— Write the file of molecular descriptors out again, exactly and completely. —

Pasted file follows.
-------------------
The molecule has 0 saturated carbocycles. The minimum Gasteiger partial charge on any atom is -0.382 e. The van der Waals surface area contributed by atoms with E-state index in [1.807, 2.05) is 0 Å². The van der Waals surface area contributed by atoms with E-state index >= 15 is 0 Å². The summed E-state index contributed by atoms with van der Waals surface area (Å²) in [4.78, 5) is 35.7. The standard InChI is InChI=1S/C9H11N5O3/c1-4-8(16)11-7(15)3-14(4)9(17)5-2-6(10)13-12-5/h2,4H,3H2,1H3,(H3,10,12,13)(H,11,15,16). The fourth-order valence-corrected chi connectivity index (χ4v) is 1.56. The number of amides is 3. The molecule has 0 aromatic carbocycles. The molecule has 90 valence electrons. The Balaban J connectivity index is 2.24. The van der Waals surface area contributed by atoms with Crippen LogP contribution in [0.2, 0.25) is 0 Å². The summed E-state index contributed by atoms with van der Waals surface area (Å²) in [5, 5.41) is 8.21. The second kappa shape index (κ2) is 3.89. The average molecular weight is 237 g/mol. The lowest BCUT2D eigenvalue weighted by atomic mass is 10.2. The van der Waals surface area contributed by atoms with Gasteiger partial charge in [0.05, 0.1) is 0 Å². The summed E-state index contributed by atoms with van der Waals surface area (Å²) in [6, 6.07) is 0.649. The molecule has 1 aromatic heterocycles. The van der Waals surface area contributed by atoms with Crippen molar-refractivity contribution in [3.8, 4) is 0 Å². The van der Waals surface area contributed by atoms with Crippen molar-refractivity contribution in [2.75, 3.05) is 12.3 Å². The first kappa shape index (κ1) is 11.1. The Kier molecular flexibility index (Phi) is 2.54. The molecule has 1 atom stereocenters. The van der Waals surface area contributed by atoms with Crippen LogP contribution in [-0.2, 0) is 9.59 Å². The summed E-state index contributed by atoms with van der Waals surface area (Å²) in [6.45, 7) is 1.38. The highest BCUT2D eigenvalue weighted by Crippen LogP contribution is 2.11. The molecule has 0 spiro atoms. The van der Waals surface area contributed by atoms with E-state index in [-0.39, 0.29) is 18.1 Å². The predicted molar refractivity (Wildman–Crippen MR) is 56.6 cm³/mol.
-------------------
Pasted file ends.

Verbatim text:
The molecule has 0 saturated carbocycles. The minimum Gasteiger partial charge on any atom is -0.382 e. The van der Waals surface area contributed by atoms with E-state index in [1.807, 2.05) is 0 Å². The van der Waals surface area contributed by atoms with E-state index >= 15 is 0 Å². The summed E-state index contributed by atoms with van der Waals surface area (Å²) in [4.78, 5) is 35.7. The standard InChI is InChI=1S/C9H11N5O3/c1-4-8(16)11-7(15)3-14(4)9(17)5-2-6(10)13-12-5/h2,4H,3H2,1H3,(H3,10,12,13)(H,11,15,16). The fourth-order valence-corrected chi connectivity index (χ4v) is 1.56. The number of amides is 3. The molecule has 0 aromatic carbocycles. The molecule has 90 valence electrons. The Balaban J connectivity index is 2.24. The van der Waals surface area contributed by atoms with Crippen LogP contribution in [0.2, 0.25) is 0 Å². The summed E-state index contributed by atoms with van der Waals surface area (Å²) in [5, 5.41) is 8.21. The second kappa shape index (κ2) is 3.89. The average molecular weight is 237 g/mol. The lowest BCUT2D eigenvalue weighted by atomic mass is 10.2. The van der Waals surface area contributed by atoms with Gasteiger partial charge in [0.05, 0.1) is 0 Å². The summed E-state index contributed by atoms with van der Waals surface area (Å²) in [6, 6.07) is 0.649. The molecule has 1 aromatic heterocycles. The van der Waals surface area contributed by atoms with Crippen molar-refractivity contribution in [3.8, 4) is 0 Å². The van der Waals surface area contributed by atoms with Crippen molar-refractivity contribution in [2.75, 3.05) is 12.3 Å². The first kappa shape index (κ1) is 11.1. The Kier molecular flexibility index (Phi) is 2.54. The molecule has 1 atom stereocenters. The van der Waals surface area contributed by atoms with Crippen LogP contribution in [-0.2, 0) is 9.59 Å². The summed E-state index contributed by atoms with van der Waals surface area (Å²) in [6.45, 7) is 1.38. The highest BCUT2D eigenvalue weighted by Crippen LogP contribution is 2.11. The molecule has 0 spiro atoms. The van der Waals surface area contributed by atoms with E-state index in [-0.39, 0.29) is 18.1 Å². The predicted molar refractivity (Wildman–Crippen MR) is 56.6 cm³/mol.